Twice this week, Facebook did something remarkable for me: Its related articles suggestions effectively fact-checked a piece of misinformation in my news feed. I was genuinely surprised, and perhaps even a little ecstatic, to see that the algorithm that drives this function on the platform was capable of such an act of news literacy.
The first piece of misleading information was what marketers refer to as “branded content” or, more specifically, a branded viral video created by Gillette. The second was a news report from the “PBS NewsHour” that contained a false statement. In both cases, I found suggestions for related articles that gave me the whole story.
The feature hasn’t always worked so well. In fact, it had a somewhat rough start when it was first announced at the end of last year.
The move was part of the company’s larger goal of increasing the quality of information on the platform — to make Facebook a central place where users discover and share not just personal updates, memes and funny videos, but hard news too. Since people tend to be inherently interested in the things their friends are interested in (which explains a large part of Facebook’s success), why couldn’t the platform also provide people with their daily news by first highlighting the links their friends are sharing, then suggesting additional articles on the same subject? The strategy made sense. . . but it didn’t always work.
In late April, the related articles feature offered three stories that were all but patently false (and indisputably gauche) to users who clicked on an Associated Press report about a girl who handed the first lady her unemployed father’s resume at a White House event.
The Boston Globe (which carried the AP report and shared it on Facebook) followed up with a story about the backlash this incident caused and the broader concerns it raised about the related articles function. The report also raised concerns about the ability of Facebook to handle other news-related projects, especially FB Newswire (which, ironically, was announced the same day the AP piece about the first lady was published).
At this point, I was comfortable in my conclusion that the related articles feature was maladroit — a noble idea whose algorithmic engine could never be discerning enough to work. I decided that it was unlikely to help Facebook become a hub for quality news and might even have the reverse effect by amplifying gossip, rumors and native advertisements instead.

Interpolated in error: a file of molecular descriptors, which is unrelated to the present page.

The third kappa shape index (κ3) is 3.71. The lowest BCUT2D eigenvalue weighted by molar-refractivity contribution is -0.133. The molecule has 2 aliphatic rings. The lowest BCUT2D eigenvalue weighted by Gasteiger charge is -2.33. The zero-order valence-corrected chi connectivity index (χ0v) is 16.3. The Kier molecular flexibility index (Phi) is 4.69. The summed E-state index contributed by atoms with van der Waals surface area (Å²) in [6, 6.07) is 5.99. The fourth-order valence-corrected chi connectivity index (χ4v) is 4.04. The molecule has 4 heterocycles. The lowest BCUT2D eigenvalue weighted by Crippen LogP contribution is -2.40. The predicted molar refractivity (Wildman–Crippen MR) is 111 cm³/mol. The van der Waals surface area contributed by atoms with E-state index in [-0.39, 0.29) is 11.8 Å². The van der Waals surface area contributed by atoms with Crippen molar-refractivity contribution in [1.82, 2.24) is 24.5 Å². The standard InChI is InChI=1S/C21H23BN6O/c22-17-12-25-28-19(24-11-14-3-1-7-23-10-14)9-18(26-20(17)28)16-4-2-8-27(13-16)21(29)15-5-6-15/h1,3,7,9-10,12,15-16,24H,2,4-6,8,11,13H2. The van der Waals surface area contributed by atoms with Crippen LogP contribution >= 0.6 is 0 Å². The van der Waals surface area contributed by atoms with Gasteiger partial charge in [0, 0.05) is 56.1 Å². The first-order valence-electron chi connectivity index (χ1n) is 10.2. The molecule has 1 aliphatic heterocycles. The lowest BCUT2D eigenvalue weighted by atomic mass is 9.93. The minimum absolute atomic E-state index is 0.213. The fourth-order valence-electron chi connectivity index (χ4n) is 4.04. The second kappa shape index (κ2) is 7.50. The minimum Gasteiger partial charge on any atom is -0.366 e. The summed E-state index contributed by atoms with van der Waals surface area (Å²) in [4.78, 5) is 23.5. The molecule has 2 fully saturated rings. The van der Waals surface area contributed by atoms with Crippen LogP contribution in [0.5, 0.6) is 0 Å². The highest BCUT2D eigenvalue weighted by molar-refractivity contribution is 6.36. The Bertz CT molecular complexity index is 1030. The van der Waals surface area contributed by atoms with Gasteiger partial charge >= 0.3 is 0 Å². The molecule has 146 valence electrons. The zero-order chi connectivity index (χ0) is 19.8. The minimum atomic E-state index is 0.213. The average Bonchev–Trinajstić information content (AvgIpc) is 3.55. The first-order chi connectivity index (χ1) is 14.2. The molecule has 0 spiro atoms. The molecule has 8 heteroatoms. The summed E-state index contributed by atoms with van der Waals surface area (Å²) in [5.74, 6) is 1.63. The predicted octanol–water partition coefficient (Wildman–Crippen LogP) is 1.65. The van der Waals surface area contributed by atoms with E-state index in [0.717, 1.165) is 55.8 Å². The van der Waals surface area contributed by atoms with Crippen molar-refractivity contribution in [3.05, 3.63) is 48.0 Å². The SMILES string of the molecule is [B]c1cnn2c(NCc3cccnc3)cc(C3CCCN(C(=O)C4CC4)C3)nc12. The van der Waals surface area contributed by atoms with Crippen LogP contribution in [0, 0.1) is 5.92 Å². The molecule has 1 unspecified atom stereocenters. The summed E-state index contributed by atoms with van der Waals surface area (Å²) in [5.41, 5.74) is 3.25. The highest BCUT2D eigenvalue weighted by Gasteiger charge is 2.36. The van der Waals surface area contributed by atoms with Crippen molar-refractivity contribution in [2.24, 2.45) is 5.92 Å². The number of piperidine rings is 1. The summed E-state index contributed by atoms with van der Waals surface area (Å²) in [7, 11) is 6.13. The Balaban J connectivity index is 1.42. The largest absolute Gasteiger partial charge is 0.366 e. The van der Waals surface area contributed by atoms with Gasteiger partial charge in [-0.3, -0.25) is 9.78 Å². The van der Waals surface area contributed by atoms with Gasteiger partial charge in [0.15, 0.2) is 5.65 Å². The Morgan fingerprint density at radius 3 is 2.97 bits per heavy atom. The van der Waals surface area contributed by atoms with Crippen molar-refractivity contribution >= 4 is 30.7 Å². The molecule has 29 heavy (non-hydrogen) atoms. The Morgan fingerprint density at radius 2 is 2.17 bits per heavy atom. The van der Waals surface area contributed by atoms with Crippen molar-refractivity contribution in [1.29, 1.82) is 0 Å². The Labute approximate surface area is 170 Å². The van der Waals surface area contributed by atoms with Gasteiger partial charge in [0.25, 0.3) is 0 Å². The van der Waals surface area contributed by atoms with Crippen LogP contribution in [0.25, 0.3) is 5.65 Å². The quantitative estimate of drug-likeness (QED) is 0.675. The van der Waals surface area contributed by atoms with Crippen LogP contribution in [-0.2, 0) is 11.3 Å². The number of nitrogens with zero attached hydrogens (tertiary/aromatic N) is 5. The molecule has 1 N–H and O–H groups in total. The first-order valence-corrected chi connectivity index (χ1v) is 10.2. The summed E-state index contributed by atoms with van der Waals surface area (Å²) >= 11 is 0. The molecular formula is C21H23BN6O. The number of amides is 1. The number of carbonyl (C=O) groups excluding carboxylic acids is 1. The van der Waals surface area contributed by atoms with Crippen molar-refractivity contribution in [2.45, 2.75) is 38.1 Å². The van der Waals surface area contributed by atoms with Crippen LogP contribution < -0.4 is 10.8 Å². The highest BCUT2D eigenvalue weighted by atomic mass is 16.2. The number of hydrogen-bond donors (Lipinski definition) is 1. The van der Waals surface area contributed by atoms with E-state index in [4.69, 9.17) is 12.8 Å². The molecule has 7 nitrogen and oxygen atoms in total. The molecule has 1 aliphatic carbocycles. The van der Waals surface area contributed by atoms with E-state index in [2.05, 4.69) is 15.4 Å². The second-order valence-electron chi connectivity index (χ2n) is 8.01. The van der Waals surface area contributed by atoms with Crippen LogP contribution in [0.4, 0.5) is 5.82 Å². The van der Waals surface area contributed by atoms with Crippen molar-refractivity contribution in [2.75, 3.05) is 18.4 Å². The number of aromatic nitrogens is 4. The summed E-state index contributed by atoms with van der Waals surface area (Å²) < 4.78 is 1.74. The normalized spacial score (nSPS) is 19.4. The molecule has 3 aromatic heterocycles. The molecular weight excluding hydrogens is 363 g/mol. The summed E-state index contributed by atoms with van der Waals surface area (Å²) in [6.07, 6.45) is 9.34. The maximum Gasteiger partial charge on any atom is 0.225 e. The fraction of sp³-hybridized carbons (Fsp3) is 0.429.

Then, about five weeks later, this post showed up in my feed:
When I clicked the link (and of course I did) I watched what appeared to be Tampa Bay Devil Rays’ third baseman Evan Longoria making an amazing catch to save a reporter from being hit by a ball during batting practice. It was an incredible moment, perfectly captured by the camera —in fact, it seemed a little too incredible to be true. But before I could fact-check the video myself, I returned to my feed to find this:
Of the three related links that now appeared beneath the post, two were entries from well-known fact-checking sites, both of which reveal the video to be a stunt staged by Gillette (whose brand appears in the background) and intended to go viral.
It was, indeed, a remarkable moment—a remarkable catch, even, just not one made on the field of play: Facebook put accurate information that corrected the shared link unmistakably in my way. I couldn’t miss it.
The next day, I encountered a short print piece that the “PBS NewsHour” had shared about locks on the Ponts des Artes bridge in Paris.
The piece states that “an 8 foot section of the bridge collapsed under the weight of the countless number of ‘love locks,’” and I was immediately intrigued, imagining a whole section of the popular bridge giving way and people spilling into the Seine. But when I returned to my feed, Facebook had again offered me a related article that corrected the record:
The Gizmodo report (among others) clarified that, despite reports that a section of the bridge had collapsed, what actually collapsed was merely a section of the chain link fence that lines the sides of the bridge. Gizmodo included two shots of the collapsed section of fence that were tweeted from the scene:
This was the second time in two days that Facebook’s related articles had put information in my way that was more accurate than the link that appeared in my feed. This doesn’t mean that Facebook has necessarily fixed the related articles problems that occurred in April. But it does mean that there’s promise — both in this specific feature and in algorithmic curation generally.
To help realize this promise, I have three suggestions for Facebook's developers:
- Create high standards for sites to be included in the feature (much the same way GoogleNews does)
- Make the algorithm smart enough to detect controversy — for example, a string of comments containing key argumentative words — and suggest standards-based information to help that discussion remain rooted in the facts
- Use the feature to help pop online filter bubbles by enabling it to detect opinion pieces, then suggest other opinions on the same subject from a variety of perspectives.
Yet even with these improvements, there is a limit to what algorithms can do for us; a point at which every citizen and consumer of information must take responsibility for building news-literate habits and assessing the credibility of the information they encounter themselves. But we shouldn’t underestimate the role that digital tools can play in increasing our collective news literacy and civic engagement, particularly when they bring social networks together with information that matters. With the right values undergirding their development, the digital platforms through which we access, consume and share information can play a significant role in making the challenge of knowing what to believe easier for everyone.
Peter Adams tweets about news literacy, education and technology at @PeterD_Adams